Before we commence beating our breasts over the credit downgrade, we should all agree on exactly what precipitated the downgrade.
The one thing that most definitely did not factor into this decision was the just-in-the-nick-of-time outcome of the debt-limit negotiations. Despite the dire warnings of the pundits and Democrats — but I repeat myself — that a technical default would unleash untold damage to our economy, the market didn’t believe that for a minute. Was there even one person who seriously thought the U.S. government would make its bondholders take a haircut before this was resolved?
No, the trigger of the downgrade was the outcome itself. At the end of the day, the cuts signed into law were a few hundred billion dollars of opaque cuts well into the future that could easily be rescinded by a future Congress. The so-called supercommittee tasked to find another trillion dollars or so of cuts will not likely dance around any reductions in entitlement programs, and this is what spooks the credit-rating agencies — and the markets.
Despite a widespread agreement that our fiscal gap needs to be closed, and a supposed fear on the part of the Democrats that the Republicans are willing to crash our precious financial markets (and the economy with them), the Democrats are resolved to never, ever, ever do a thing to fix the rapidly growing costs of Medicare, Medicaid, or Social Security. They’re okay with taxing the wealthy more, but making them pay a bit more for Medicare benefits or reducing the growth of their Social Security checks precipitates a fight to the death. It is hard to see how we can get entitlement reform without at least 50 Republican senators — probably four or five more would be necessary. And it is hard to see how we get there. Fiscal collapse is more likely to occur than a Republican supermajority — and after the debt-ceiling deal, it is looking more and more likely.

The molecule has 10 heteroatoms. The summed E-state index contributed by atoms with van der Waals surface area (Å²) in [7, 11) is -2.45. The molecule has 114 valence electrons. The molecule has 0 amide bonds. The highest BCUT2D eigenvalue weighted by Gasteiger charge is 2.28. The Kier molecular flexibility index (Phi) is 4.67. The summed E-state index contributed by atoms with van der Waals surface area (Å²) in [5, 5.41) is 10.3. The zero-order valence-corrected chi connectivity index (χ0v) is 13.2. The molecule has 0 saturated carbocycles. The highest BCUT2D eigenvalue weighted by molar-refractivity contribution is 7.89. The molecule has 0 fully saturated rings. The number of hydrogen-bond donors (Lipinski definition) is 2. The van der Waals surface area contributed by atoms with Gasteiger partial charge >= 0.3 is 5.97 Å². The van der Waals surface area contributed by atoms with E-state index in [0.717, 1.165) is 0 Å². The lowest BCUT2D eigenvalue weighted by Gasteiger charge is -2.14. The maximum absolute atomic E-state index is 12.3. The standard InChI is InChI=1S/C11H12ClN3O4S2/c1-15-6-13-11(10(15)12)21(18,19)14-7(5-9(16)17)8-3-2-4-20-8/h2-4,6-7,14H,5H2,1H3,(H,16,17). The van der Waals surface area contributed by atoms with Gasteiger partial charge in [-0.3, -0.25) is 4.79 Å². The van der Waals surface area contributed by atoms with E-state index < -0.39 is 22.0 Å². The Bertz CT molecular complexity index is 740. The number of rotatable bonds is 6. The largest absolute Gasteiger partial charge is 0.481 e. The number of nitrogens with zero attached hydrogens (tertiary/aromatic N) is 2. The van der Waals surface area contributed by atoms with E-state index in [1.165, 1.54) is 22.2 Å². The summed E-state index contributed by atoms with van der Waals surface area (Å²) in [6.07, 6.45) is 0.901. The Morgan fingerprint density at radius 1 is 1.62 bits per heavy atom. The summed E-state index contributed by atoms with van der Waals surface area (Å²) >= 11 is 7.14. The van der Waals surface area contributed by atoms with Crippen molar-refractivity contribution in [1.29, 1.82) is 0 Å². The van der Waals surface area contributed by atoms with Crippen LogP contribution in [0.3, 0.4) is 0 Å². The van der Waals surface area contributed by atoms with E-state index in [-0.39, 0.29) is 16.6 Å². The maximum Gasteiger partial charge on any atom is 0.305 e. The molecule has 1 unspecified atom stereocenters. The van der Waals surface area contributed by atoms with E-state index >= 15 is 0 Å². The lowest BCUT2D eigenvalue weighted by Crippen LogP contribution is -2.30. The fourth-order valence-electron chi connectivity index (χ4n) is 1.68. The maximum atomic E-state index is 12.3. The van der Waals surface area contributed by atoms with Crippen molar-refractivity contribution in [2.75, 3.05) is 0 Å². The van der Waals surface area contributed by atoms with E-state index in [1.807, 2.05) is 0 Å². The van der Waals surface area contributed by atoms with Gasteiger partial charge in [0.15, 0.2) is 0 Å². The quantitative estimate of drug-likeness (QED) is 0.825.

— Ike Brannon is director of economic policy for the American Action Forum.